Coronavirus Information and Update: Fall 2021 Plans

Crimes Against Animals

NOTE: This course has two different course descriptions. Make sure you read the correct one for the section in which you wish to register.

Crimes Against Animals - Professor Lora Dunn

  • Course Number: LAW-459 In-Person Section Spring 2021 ONLY
  • Course Type: Foundational
  • Credits: 2
  • Enrollment Limit: Determined by the Registrar
  • Description: Prosecuting animal cruelty crimes presents a host of unique issues compared to other types of criminal casework. Animals are legally property, yet as living beings they are also considered crime victims in some jurisdictions. This course will explore existing animal cruelty laws nationwide and will address the practical hurdles that arise when prosecuting cruelty cases, from live evidence issues to exemptions for standard industry practices, to institutional biases. Students will engage in several in-class simulations based on real-world examples and will hear from expert prosecutors and other practitioners working in the field of animal cruelty prosecution. Topics will include hoarding, animal fighting, expert witnesses, jury selection, ag gag laws, the link between animal cruelty and domestic violence, and more.
  • Prerequisite: none
  • Evaluation Method: Class participation, final exam
  • Capstone: no
  • WIE: no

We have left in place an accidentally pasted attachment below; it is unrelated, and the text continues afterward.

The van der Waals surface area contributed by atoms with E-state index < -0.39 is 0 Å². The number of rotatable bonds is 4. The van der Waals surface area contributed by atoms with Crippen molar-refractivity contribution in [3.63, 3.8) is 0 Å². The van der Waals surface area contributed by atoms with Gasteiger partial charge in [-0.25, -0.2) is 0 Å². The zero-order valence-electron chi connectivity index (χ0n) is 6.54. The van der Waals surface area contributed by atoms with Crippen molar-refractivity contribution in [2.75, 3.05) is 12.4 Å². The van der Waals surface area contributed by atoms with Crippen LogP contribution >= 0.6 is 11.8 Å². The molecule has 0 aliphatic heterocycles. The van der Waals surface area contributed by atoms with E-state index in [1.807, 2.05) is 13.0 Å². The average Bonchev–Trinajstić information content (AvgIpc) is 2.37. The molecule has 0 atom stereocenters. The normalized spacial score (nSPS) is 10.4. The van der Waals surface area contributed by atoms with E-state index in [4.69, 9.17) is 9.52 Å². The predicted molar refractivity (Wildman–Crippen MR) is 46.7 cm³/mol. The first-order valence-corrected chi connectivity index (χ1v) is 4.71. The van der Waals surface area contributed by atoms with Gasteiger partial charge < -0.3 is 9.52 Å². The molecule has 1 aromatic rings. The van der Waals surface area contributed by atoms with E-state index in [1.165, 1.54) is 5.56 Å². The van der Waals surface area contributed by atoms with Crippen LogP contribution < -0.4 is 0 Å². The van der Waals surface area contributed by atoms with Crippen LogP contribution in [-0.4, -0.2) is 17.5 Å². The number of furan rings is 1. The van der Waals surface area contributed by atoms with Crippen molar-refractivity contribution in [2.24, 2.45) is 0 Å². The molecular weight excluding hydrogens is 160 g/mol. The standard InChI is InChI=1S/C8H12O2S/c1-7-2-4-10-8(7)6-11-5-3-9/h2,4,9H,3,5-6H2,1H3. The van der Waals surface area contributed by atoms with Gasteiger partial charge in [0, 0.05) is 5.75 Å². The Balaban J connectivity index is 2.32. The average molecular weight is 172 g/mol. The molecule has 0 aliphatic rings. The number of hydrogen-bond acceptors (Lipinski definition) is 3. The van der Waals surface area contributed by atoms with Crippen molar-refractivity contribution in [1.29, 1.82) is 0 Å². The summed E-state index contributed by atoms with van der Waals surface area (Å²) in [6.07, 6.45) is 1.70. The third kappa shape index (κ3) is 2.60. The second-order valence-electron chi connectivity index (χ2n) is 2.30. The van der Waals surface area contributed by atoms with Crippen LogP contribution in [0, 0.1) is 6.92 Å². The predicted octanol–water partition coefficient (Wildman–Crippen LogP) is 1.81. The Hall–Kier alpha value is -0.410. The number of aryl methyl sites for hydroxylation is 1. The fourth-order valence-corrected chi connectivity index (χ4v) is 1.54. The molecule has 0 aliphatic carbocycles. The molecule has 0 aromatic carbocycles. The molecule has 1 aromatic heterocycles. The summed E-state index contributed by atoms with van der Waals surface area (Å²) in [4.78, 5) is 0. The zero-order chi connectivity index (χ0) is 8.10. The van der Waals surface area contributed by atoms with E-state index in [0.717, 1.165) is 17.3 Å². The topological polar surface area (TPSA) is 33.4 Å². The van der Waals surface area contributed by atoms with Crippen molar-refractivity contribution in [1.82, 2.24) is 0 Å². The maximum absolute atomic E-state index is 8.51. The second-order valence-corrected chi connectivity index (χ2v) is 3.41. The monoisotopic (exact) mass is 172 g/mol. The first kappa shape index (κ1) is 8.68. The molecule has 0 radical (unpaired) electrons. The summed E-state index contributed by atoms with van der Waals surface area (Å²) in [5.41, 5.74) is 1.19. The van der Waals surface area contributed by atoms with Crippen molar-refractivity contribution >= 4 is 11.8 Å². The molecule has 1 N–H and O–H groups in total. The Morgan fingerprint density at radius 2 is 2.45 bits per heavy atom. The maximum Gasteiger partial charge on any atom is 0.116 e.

Crimes Against Animals - Professor Jacob Kamins

  • Course Number: LAW-459 In-Person Section Spring 2022 ONLY
  • Course Type: Foundational
  • Credits: 2
  • Enrollment Limit: Determined by the Registrar
  • Description: Prosecuting animal cruelty crimes presents a host of unique issues compared to other types of criminal casework. Animals are legally property, yet as living beings they are also considered crime victims in some jurisdictions. This course will explore existing animal cruelty laws nationwide and will address the practical hurdles that arise when prosecuting cruelty cases, from live evidence issues to exemptions for standard industry practices, to institutional biases. Students will engage in several in-class simulations based on real-world examples and will hear from expert prosecutors and other practitioners working in the field of animal cruelty prosecution. Topics will include hoarding, animal fighting, expert witnesses, jury selection, ag gag laws, the link between animal cruelty and domestic violence, and more.
  • Prerequisite: none
  • Evaluation Method: Student presentations, class participation, and final exam
  • Capstone: no
  • WIE: no